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Prussia, it might be supposed, would escape the invasion of Revolutionary principles in 1848. Great hopes had been excited on the accession of Frederick William IV. to his father's throne. Yet it was evident to close observers of the signs of the times that a spirit of sullen discontent was brooding over the population. There was a feeling that their amiable and accomplished Sovereign had disappointed them. He proved to be excessively sensitive to the slightest infringement of his prerogative, and he abhorred the idea of representative bodies, who might oppose constitutional barriers to his own absolute will. Hence, there grew up sensibly a mutual feeling of distrust between him and the people, and the natural effect on his part was a change from the leniency and liberality of his earlier years to a more austere temper, while a tedious, inactive, and undecided course of policy wore out the patience of those who expected a more constitutional system. Consequently, although the administration of the country was free from any taint of corruption, and was, on the whole, moderate and just, the revolutionary earthquake of 1848 shook the kingdom of Prussia to its very foundations.
A strong party, not satisfied with having destroyed Lord Mansfield's town house, set off to burn that at Caen Wood, near Highgate. They were met and turned back by a detachment of cavalry. They were equally disappointed in their intended sack of the Bank of England. They found this mine of wealth guarded by infantry, who had here orders to fire, and did it without scruple, killing and wounding a great many. They were more successful against the prisons. They broke open the King's Bench, the Fleet, the Marshalsea, and all the other prisons except the Poultry Compter, and set at liberty all the prisoners. Before the day had dawned, the whole sky was glaring with the light of conflagrations. The number of separate fires burning at the same time was counted up to thirty-six. Had the weather been stormy, the whole of London must have been laid in ashes; but, providentially, the weather was perfectly calm. The scene of the greatest catastrophe was at the distillery of a Mr. Langdale, on Holborn Bridge. This gentleman was a Catholic, and his stores of spirits were a violent temptation. They broke open his premises in the evening, and destroyed everything. They staved in his hogsheads of spirits, and others collected them in pails and in their hats, and drank voraciously. The kennel ran a mingled river of gin, brandy, and pure alcohol, and men, women, and children were seen on their knees sucking up the stream as it flowed! Fire was set to the premises, and catching the spirits which flooded the floors, the flames shot up to the sky like a volcano. The unhappy wretches, who had stupefied themselves with the fiery fluid, perished like flies in the raging element. No such scene of horror had been seen in all these spectacles of violence and crime. The loss of Mr. Langdale alone was estimated at one hundred thousand pounds.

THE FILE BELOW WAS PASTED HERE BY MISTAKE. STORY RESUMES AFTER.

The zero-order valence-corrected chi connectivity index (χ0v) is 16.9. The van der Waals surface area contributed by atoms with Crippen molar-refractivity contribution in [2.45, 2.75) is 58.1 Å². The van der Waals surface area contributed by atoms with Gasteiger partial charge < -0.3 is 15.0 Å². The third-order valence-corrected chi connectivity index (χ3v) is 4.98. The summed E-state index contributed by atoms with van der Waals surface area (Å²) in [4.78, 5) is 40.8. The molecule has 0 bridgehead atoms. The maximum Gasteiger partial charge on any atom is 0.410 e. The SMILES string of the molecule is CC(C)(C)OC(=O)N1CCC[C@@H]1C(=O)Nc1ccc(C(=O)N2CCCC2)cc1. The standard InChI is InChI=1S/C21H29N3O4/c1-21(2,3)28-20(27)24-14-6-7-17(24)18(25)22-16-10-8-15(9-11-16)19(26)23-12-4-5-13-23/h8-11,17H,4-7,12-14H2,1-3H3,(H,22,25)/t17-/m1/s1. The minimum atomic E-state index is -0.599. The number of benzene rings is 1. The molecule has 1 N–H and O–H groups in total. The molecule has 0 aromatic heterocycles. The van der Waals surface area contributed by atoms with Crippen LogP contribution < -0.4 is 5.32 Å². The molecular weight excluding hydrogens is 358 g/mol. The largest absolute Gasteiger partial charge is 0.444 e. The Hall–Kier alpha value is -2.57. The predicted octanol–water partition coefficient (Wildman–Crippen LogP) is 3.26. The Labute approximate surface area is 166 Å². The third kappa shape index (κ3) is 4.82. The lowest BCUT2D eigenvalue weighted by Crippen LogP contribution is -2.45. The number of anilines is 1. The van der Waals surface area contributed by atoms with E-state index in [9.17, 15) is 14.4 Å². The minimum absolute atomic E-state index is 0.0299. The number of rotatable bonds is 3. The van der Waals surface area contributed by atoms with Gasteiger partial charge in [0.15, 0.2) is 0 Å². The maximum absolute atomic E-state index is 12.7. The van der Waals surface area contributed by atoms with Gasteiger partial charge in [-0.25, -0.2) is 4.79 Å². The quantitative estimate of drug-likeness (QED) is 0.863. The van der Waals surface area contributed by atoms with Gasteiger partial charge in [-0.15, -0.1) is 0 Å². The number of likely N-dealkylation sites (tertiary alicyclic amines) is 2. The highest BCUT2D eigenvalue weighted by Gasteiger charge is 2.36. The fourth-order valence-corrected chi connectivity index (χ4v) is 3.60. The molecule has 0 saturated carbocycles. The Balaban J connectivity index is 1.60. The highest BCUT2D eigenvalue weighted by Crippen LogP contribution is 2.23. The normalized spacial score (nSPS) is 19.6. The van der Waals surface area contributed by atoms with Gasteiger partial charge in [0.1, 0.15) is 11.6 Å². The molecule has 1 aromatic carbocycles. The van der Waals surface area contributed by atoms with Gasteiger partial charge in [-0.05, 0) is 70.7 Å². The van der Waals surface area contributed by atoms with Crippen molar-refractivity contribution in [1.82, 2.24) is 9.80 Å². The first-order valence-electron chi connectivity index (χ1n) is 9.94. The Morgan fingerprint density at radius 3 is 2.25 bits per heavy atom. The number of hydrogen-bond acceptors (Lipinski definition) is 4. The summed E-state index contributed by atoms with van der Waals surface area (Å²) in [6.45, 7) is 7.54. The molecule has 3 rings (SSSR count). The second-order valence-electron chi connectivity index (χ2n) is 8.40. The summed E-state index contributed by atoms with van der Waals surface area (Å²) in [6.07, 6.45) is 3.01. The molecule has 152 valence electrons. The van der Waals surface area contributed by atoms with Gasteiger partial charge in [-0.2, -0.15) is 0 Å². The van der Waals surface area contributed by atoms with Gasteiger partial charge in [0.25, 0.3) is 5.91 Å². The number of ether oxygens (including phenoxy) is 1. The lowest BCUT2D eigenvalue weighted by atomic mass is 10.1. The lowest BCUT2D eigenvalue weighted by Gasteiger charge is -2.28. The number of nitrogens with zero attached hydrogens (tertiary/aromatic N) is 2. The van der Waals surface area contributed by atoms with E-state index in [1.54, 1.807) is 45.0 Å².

* Faillon, Vie de Mademoiselle Le Ber, 325. Montreal.
"Now is the stately column broke,
Thus baffled, he returned to Dublin, where he met with an enthusiastic reception. A meeting was held the next day to make arrangements for insuring his return for Clare. On the 1st of June O'Connell started for Ennis. All the towns he passed through turned out to cheer him on, with green boughs and banners suspended from the windows. He arrived at Nenagh in the night, and the town was quickly illuminated. Having travelled all night, he retired to rest at Limerick; and while he slept the streets were thronged with people anxious to get a glance at their "Liberator." A large tree of Liberty was planted before the hotel, with musicians perched on the branches playing national airs. The Limerick trades accompanied him in his progress towards Ennis, where his arrival was hailed with boundless enthusiasm, and where a triumphal car was prepared for him. Thus terminated a progress, during which he made twenty speeches, to nearly a million of persons. On the 30th of July O'Connell was a second time returned for Clare, on this occasion without opposition, and the event was celebrated with the usual demonstrations of joy and triumph. inquiry into the bishops conduct, and with equal secrecy to
Gaigneur, parti la 6 Septembre (1658).